49ers like ex-Duck James' determination
LaMichael James, Oregon's all-time leading rusher and the San Francisco 49ers' second-round draft pick, debuted on the 49ers practice field Friday. He didn't flinch at his new surroundings.
"He's just got a great look in his eye," 49ers coach Jim Harbaugh said.
It's a familiar look to Oregon running backs coach Gary Campbell, who said anyone judging James on his 5-foot-9, 195-pound frame will regret it.
"He'll be so determined," Campbell said in a phone interview. "You can't measure the size of his heart or the drive inside him.
"It'll be difficult to hold him down. He relishes challenges."
James had the slightest build among all 49ers rookies who reported for their three-day minicamp. But while some, including first-round draft pick A.J. Jenkins, gasped for air during the morning practice, James didn't.
"Everything's quick-paced at Oregon," James said, "and I'm pretty used to the tempo."
Oregon became used to James' game-breaking speed and knack for plays. His past three seasons ended on college football's grandest of stages: two Rose Bowls and a BCS national championship game.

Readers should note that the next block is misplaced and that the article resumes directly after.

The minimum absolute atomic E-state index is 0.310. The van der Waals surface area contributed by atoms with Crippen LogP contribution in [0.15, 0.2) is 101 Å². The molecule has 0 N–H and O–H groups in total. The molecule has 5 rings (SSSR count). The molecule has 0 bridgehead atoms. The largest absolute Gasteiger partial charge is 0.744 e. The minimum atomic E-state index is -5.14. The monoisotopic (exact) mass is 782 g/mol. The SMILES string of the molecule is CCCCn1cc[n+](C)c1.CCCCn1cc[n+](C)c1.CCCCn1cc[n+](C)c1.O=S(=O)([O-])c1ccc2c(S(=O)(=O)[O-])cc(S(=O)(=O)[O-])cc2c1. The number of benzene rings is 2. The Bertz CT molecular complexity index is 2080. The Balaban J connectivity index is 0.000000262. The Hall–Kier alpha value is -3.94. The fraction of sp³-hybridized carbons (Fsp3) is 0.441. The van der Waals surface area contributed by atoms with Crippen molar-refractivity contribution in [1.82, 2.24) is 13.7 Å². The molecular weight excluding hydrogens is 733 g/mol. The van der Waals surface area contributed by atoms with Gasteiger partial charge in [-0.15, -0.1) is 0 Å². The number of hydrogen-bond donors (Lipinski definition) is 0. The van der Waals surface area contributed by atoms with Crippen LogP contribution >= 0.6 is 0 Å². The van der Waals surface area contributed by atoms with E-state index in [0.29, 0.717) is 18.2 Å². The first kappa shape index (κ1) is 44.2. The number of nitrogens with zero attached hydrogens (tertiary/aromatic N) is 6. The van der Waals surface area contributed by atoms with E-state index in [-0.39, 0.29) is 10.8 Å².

"He has a special talent for stepping up when the need arises to make a play and be a leader," Campbell added.
James downplayed the jump he's making to the "bigger and stronger" NFL, merely stating that "football is football" and that he simply needs to stay relaxed.
He looked at ease Friday when he was fielding kickoffs, catching swing passes and running out of the backfield. Odds are he'll multitask for a 49ers team that has a seemingly stacked roster and crowded backfield.
This minicamp will be James' best chance to make an impression for a while. League rules preclude him from working out again with the 49ers until after Oregon's graduation ceremonies June 18.
"First impressions go a long way," James said. "But there's no way I can go out and be an extreme great player within three days of having the playbook. It's going to take time, and I know that. But I'm willing to work hard."
Harbaugh knows what he is getting in James perhaps more than any other rookie, a result of Oregon's clashes with Harbaugh's Stanford teams in 2009 and 2010.
But Campbell knows James best.
"Since our season ended, he's put on weight, and he's going to be dedicated," Campbell said. "Of all the guys I've coached, he has a great feel of the game and is able to tell me exactly where everybody is at."
James broke into Oregon's backfield as a freshman in 2009, forced into the spotlight once LeGarrette Blount was suspended after punching an opponent after the Ducks' season-opening loss at Boise State.
"He'll do a very good job preparing himself," Campbell said. "He's a special guy. We're going to miss him."
Campbell recalled James being "mediocre" in his first start against Purdue (nine carries, 56 yards). But James sure rebounded, rushing for more than 100 yards in 26 of his ensuing 36 career games.
"Oregon's a little different offense, so coming in here and grasping an NFL offense, it might be difficult at first," James said, "but I'll get it down pat. I need to adapt to what they're doing."